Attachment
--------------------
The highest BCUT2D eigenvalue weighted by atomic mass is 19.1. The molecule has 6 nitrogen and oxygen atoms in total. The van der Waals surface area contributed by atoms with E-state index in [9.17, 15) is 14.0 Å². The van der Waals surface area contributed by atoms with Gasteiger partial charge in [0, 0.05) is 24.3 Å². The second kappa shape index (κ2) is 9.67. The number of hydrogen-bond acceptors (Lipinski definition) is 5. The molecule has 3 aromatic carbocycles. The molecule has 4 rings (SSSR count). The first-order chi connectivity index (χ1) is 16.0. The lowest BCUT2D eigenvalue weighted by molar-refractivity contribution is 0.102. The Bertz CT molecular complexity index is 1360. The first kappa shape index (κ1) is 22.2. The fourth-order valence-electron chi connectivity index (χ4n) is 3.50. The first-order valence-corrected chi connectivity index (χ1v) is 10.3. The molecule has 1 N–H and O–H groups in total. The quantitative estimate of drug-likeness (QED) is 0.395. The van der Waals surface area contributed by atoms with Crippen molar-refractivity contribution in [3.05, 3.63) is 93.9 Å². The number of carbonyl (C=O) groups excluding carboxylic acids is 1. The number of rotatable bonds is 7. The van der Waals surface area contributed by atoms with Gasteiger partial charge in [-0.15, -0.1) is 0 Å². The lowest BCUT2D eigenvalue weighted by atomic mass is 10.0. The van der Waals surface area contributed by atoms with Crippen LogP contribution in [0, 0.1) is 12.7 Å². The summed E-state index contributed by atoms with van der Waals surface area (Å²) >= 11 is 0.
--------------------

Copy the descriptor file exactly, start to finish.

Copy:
The highest BCUT2D eigenvalue weighted by atomic mass is 19.1. The molecule has 6 nitrogen and oxygen atoms in total. The van der Waals surface area contributed by atoms with E-state index in [9.17, 15) is 14.0 Å². The van der Waals surface area contributed by atoms with Gasteiger partial charge in [0, 0.05) is 24.3 Å². The second kappa shape index (κ2) is 9.67. The number of hydrogen-bond acceptors (Lipinski definition) is 5. The molecule has 3 aromatic carbocycles. The molecule has 4 rings (SSSR count). The first-order chi connectivity index (χ1) is 16.0. The lowest BCUT2D eigenvalue weighted by molar-refractivity contribution is 0.102. The Bertz CT molecular complexity index is 1360. The first kappa shape index (κ1) is 22.2. The fourth-order valence-electron chi connectivity index (χ4n) is 3.50. The first-order valence-corrected chi connectivity index (χ1v) is 10.3. The molecule has 1 N–H and O–H groups in total. The quantitative estimate of drug-likeness (QED) is 0.395. The van der Waals surface area contributed by atoms with Crippen molar-refractivity contribution in [3.05, 3.63) is 93.9 Å². The number of carbonyl (C=O) groups excluding carboxylic acids is 1. The number of rotatable bonds is 7. The van der Waals surface area contributed by atoms with Gasteiger partial charge in [-0.15, -0.1) is 0 Å². The lowest BCUT2D eigenvalue weighted by atomic mass is 10.0. The van der Waals surface area contributed by atoms with Crippen LogP contribution in [0, 0.1) is 12.7 Å². The summed E-state index contributed by atoms with van der Waals surface area (Å²) >= 11 is 0.